Apple CFO Luca Maestri confirmed that we’re going to have to wait just a little longer for the iPhone 12 after COVID-19 enforced hold-ups.
This week, P.D. opens with an exciting change to the iPhone telephoto camera—a periscope lens system. It’s Apple’s next iPhone vision.
This week, Particle Debris opens with an in-depth look at ARM technology as well as a former Apple exec’s view of how the Apple Silicon move will change the entire computer industry.
Greyhound is an exciting movie on Apple TV+, designed to make a splash. But, as with any historical presentation of war, there’s a lot more behind the scenes to know about.
At first blush, the financial impact of Apple abandoning Intel CPUs for its Macs looks relatively minor. But there’s a deeper reason ARM-Based Macs hurt Intel. And it’s a whopper.
Rene Ritchie has been covering personal technology for over a decade. He currently hosts his own YouTube channel where he provides news analysis and insight on Apple and related technologies and culture. He also co-hosts MacBreak Weekly on the TWiT network and writes a column every Monday for iMore. He is the former Editor-in-Chief of iMore.
Rene and I discussed an incredible range of Apple topics: the MBP’s awful 720p FaceTime camera, the aging iMac design, the future of iMac Pro, the Butterfly keyboard, Rene’s enthusiasm for Apple and the trustworthiness of the company. I also got to know Rene better as we chatted about growing up with Macs, his love of Apple Watch bands, Pokémon and years of studying martial arts. Rene finished with several tips for video podcasters.
At WWDC later in June, we can expect to see a preview of iOS 14. But an early build reveals some of the coming changes, iOS 14 glimpses.
With good leadership and determination, Apple continues to provide modern tools to use in our daily work. We need that.
A report today suggests that the iPhone 12 could have a flat design similar to the iPhone 5 with stainless steel edges.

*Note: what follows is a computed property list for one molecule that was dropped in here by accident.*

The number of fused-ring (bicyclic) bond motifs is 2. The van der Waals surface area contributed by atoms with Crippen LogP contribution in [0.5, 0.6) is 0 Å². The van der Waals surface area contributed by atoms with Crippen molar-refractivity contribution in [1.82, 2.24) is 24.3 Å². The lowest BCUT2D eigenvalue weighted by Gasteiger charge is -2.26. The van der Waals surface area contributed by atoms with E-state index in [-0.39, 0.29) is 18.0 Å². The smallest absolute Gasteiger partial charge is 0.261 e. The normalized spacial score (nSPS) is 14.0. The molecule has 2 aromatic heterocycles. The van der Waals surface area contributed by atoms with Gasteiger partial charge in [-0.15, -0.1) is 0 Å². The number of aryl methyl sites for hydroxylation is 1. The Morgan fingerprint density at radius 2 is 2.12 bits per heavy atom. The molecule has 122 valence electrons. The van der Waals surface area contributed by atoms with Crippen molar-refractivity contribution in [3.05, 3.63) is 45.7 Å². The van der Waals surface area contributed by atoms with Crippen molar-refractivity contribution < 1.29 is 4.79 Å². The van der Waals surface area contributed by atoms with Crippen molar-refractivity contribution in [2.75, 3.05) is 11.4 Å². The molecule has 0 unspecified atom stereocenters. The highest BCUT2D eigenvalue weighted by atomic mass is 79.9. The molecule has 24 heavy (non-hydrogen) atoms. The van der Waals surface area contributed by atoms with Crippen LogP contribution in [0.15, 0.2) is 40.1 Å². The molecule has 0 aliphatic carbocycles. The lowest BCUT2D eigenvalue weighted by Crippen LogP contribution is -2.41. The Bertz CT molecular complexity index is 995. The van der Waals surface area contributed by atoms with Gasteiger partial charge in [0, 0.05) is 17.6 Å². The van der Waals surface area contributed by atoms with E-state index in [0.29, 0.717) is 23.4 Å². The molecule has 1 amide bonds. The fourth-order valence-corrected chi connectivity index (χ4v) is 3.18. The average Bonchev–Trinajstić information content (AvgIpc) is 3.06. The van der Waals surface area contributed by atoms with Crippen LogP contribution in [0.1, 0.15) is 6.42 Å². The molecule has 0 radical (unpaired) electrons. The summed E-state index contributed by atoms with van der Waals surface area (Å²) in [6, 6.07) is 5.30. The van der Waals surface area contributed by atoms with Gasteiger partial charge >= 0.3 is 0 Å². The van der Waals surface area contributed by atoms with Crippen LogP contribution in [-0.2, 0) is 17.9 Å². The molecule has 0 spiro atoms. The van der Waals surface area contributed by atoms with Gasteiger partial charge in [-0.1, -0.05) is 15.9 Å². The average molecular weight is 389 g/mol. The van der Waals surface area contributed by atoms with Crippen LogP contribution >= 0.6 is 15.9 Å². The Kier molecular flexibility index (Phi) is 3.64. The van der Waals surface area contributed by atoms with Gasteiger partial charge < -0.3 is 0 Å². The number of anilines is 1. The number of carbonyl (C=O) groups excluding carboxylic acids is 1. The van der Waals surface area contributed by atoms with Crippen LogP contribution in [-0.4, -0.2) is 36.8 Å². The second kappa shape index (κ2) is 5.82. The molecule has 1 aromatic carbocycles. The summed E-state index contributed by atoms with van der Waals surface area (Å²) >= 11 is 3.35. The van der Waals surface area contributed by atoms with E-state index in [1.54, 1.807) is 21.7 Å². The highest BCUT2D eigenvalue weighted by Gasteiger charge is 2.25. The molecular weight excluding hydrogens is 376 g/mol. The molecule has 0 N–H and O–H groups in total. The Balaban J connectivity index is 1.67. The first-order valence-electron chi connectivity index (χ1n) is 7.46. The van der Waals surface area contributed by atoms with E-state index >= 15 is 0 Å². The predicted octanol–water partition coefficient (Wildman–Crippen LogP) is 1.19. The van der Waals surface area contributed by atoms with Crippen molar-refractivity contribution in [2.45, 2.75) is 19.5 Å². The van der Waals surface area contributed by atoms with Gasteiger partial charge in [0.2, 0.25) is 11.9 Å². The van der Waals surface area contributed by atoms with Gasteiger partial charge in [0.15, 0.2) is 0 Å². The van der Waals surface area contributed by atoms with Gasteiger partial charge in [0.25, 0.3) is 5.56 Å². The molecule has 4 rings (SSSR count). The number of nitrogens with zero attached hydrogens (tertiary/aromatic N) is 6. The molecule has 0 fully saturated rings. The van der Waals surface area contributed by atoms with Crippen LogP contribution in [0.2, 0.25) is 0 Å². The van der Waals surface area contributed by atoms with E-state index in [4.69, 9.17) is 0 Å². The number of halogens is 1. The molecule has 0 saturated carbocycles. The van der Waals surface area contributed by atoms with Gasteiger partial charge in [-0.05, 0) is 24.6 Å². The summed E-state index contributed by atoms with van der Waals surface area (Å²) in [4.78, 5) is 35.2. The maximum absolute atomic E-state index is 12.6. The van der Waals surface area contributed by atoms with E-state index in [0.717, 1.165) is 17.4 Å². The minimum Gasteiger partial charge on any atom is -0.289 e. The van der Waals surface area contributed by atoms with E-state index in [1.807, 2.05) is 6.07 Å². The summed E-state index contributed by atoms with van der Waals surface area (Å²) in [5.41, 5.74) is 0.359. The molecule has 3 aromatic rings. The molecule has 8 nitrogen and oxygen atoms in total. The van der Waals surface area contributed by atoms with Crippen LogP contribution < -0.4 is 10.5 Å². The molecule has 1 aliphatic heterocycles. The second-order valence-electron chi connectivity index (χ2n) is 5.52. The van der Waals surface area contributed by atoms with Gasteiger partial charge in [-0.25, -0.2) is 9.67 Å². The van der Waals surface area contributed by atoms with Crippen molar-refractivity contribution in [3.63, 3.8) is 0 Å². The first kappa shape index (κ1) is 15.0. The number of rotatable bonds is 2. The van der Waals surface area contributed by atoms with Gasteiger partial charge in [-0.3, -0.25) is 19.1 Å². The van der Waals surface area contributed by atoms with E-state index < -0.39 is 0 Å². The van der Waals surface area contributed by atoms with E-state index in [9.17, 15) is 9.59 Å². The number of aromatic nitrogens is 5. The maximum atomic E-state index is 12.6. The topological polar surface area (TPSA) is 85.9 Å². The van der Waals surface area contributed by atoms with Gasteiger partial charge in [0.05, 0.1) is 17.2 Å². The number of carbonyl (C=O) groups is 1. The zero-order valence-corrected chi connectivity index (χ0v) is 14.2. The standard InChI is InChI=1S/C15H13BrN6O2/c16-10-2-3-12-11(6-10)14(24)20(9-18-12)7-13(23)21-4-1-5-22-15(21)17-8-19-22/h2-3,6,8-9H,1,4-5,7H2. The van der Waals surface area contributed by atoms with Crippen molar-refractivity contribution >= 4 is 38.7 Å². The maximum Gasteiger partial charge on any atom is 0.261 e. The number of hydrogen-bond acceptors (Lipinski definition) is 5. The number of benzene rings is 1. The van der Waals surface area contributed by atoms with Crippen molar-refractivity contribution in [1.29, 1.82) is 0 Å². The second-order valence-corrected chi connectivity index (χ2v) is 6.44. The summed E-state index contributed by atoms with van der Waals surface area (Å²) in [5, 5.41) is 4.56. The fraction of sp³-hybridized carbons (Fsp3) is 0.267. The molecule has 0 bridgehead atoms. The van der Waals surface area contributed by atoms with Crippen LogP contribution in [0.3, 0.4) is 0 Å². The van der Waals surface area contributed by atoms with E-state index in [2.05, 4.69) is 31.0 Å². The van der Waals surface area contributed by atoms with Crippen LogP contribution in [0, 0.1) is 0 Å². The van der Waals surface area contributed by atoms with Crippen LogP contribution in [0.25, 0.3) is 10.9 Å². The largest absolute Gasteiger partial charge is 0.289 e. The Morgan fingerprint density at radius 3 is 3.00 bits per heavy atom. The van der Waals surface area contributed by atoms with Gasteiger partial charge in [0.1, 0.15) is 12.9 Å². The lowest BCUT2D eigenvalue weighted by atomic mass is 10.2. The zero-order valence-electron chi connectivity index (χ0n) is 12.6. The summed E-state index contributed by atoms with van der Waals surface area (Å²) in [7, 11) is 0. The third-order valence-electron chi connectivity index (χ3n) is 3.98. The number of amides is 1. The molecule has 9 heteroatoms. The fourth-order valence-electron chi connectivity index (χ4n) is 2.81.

People have been speculating for a while about what the coronavirus outbreak means for global supply chains, not least Apple’s. It is all based on the assumption there has to be an iPhone in 2020. Over on iMore Bryan M. Wolfe says there doesn’t. It’s a view I’m increasingly sympathetic with – the world is in turmoil, does Apple really want to be waving shiny new devices around right now?
There’s nothing wrong with the iPhone 11. More importantly, with unemployment rising, now is not the best time for the company to release a new device intended for the masses. Instead, the company should use its first online WWDC conference to announce splashy updates for iOS, iPadOS, and other systems. Then, when this crisis (finally) ebbs, Apple should launch the iPhone 12 in 2021. I understand Apple just released a new iPad Pro. However, the line hadn’t been updated in nearly two years, so a refresh was justified. Same too for the 2020 MacBook Air, which includes the company’s well-received new Backlit Magic Keyboard.
With more people working at home these days, it’s essential to have an affordable, high-quality, secure, and reasonably powerful computer. Apple’s new MacBook Air fills the bill.